6

As the title states, does converting a LinkedHashMap to a Map preserve the order in which elements are stored?

I believe not, but couldn't find any evidence.

Alternatively, is there any implementation of an immutable Map in Scala that preserves the order in which elements are inserted?

3 Answers 3

10

The generic Map interface makes no such guarantee of ordering. Nor can it, as this would then rule out HashMap as a possible implementation.

I believe collection.immutable.ListMap preserves insertion order, you could also use a LinkedHashMap via the Map interface, which would then prevent access to any mutator methods. This is easy enough to do by explicitly specifying the type:

val m: scala.collection.Map[Int,Int] = collection.mutable.LinkedHashMap(1->2, 2->3)

or (using type ascription):

val m = collection.mutable.LinkedHashMap(1->2, 2->3) : Map[Int,Int]
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  • Unless the Map interface in your examples is a mutable.Map, that doesn't work. Hence my question regarding coverting that LinkedHashMap to an immutable map through the toMap method.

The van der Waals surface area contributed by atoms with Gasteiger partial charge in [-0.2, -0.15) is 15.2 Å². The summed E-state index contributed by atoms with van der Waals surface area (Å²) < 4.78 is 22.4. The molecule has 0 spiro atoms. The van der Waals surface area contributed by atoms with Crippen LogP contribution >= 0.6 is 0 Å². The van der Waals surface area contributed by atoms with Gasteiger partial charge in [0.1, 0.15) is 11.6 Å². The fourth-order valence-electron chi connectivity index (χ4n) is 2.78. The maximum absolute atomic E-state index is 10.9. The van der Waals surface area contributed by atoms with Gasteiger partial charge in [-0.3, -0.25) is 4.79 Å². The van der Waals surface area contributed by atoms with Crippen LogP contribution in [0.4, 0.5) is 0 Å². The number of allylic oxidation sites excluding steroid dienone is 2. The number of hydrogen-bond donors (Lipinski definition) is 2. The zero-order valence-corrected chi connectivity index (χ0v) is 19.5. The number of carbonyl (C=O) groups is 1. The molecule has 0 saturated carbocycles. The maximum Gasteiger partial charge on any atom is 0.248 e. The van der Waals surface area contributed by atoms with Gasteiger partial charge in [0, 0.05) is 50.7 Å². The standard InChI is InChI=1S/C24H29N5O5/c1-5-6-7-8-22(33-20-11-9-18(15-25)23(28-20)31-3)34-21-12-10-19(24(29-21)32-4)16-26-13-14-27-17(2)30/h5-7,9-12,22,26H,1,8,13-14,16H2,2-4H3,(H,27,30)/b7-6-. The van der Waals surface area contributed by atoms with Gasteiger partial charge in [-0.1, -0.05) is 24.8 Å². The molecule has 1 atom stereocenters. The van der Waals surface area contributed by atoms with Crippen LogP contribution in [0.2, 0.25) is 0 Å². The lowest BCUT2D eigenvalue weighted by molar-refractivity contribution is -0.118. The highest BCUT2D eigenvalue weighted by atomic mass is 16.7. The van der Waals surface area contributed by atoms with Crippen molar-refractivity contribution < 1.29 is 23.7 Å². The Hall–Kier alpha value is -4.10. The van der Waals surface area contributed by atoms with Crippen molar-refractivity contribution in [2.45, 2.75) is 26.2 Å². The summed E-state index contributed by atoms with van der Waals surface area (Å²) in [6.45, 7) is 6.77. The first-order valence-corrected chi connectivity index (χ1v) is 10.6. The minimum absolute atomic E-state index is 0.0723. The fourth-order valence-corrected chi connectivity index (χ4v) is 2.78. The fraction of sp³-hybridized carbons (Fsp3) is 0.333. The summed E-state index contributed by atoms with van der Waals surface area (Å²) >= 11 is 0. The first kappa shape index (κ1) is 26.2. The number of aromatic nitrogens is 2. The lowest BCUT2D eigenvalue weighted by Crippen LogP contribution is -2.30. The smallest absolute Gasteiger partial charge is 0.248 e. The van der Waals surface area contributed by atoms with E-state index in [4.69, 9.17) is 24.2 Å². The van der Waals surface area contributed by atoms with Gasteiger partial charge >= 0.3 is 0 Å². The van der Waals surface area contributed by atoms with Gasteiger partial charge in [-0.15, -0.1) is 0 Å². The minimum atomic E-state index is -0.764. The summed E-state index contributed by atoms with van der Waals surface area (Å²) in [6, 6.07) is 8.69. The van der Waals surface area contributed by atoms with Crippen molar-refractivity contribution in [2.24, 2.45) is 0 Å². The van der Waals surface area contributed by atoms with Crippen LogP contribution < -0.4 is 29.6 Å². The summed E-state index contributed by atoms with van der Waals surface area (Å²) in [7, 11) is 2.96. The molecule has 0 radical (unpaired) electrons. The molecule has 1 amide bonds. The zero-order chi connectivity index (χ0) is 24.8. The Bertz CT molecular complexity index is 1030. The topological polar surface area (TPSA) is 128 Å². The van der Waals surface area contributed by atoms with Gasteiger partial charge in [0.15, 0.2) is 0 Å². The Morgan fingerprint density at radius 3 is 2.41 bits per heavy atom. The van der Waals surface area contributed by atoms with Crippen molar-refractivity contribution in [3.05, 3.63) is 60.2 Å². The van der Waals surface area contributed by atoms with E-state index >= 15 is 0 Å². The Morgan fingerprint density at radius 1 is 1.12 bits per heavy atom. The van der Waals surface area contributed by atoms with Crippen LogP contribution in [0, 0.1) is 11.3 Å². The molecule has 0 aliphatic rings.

– halfwarp
    Jun 7, 2011 at 10:41
  • 1
    it's a scala.collection.Map, which is the common supertype of both mutable.Map and immutable.Map Jun 7, 2011 at 13:26
8

No, LinkedHashMap.toMap does not retain insertion order.

The best way I know is to convert it to a ListMap (immutable) :

def toMap[A, B](lhm: mutable.LinkedHashMap[A, B]): ListMap[A, B] = ListMap(lhm.toSeq: _*)

Simply hiding the mutation methods is not the same as converting to an immutable object.

4
  • +1 This actually answers the question in a different way than the more popular one. It shows how to convert a LHM to LM - which I found useful. Oct 21, 2014 at 13:14
  • aren't listmaps preserved in backwards order? alvinalexander.com/scala/… Mar 17, 2016 at 22:36
  • @AndrewNorman You can try it for yourself. ListMap.apply calls ++= which does not invert the order
    – mauhiz
    Mar 22, 2016 at 5:25
  • Interestingly, converting to mutable ListMap doesn't preserve order. Anyone knows why?
    – Samik R
    Feb 6, 2018 at 5:51
-5

You can use TreeMap:

TreeMap(Map(1 -> "one", 2 -> "two", 3 -> "three").toArray:_*).map(println)
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  • 5
    TreeMap is sorted by ordering, not by the order in which elements are added. Jun 1, 2011 at 15:04

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